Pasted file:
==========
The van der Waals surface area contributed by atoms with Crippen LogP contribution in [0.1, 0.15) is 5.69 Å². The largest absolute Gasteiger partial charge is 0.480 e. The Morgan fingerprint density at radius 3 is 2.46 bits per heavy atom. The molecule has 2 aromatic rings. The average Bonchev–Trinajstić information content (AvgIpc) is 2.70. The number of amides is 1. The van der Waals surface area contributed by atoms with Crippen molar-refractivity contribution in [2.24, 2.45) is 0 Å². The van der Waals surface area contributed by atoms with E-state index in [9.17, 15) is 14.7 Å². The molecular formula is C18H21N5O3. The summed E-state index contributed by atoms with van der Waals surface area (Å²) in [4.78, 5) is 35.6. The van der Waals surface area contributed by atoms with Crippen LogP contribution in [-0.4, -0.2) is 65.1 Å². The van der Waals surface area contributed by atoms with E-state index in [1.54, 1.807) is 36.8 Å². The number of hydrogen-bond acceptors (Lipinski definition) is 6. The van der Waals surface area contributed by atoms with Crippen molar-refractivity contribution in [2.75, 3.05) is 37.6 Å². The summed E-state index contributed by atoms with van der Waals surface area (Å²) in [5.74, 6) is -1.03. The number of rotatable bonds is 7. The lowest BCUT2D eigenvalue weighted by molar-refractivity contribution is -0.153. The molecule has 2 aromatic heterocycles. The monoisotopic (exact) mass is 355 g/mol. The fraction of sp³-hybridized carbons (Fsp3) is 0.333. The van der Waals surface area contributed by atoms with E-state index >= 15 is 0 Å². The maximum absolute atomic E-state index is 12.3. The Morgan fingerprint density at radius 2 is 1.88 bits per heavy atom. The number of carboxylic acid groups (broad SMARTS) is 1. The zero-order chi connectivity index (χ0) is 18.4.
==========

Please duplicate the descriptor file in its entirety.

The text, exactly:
The van der Waals surface area contributed by atoms with Crippen LogP contribution in [0.1, 0.15) is 5.69 Å². The largest absolute Gasteiger partial charge is 0.480 e. The Morgan fingerprint density at radius 3 is 2.46 bits per heavy atom. The molecule has 2 aromatic rings. The average Bonchev–Trinajstić information content (AvgIpc) is 2.70. The number of amides is 1. The van der Waals surface area contributed by atoms with Crippen molar-refractivity contribution in [2.24, 2.45) is 0 Å². The van der Waals surface area contributed by atoms with E-state index in [9.17, 15) is 14.7 Å². The molecular formula is C18H21N5O3. The summed E-state index contributed by atoms with van der Waals surface area (Å²) in [4.78, 5) is 35.6. The van der Waals surface area contributed by atoms with Crippen LogP contribution in [-0.4, -0.2) is 65.1 Å². The van der Waals surface area contributed by atoms with E-state index in [1.54, 1.807) is 36.8 Å². The number of hydrogen-bond acceptors (Lipinski definition) is 6. The van der Waals surface area contributed by atoms with Crippen molar-refractivity contribution in [2.75, 3.05) is 37.6 Å². The summed E-state index contributed by atoms with van der Waals surface area (Å²) in [5.74, 6) is -1.03. The number of rotatable bonds is 7. The lowest BCUT2D eigenvalue weighted by molar-refractivity contribution is -0.153. The molecule has 2 aromatic heterocycles. The monoisotopic (exact) mass is 355 g/mol. The fraction of sp³-hybridized carbons (Fsp3) is 0.333. The van der Waals surface area contributed by atoms with E-state index >= 15 is 0 Å². The maximum absolute atomic E-state index is 12.3. The Morgan fingerprint density at radius 2 is 1.88 bits per heavy atom. The number of carboxylic acid groups (broad SMARTS) is 1. The zero-order chi connectivity index (χ0) is 18.4.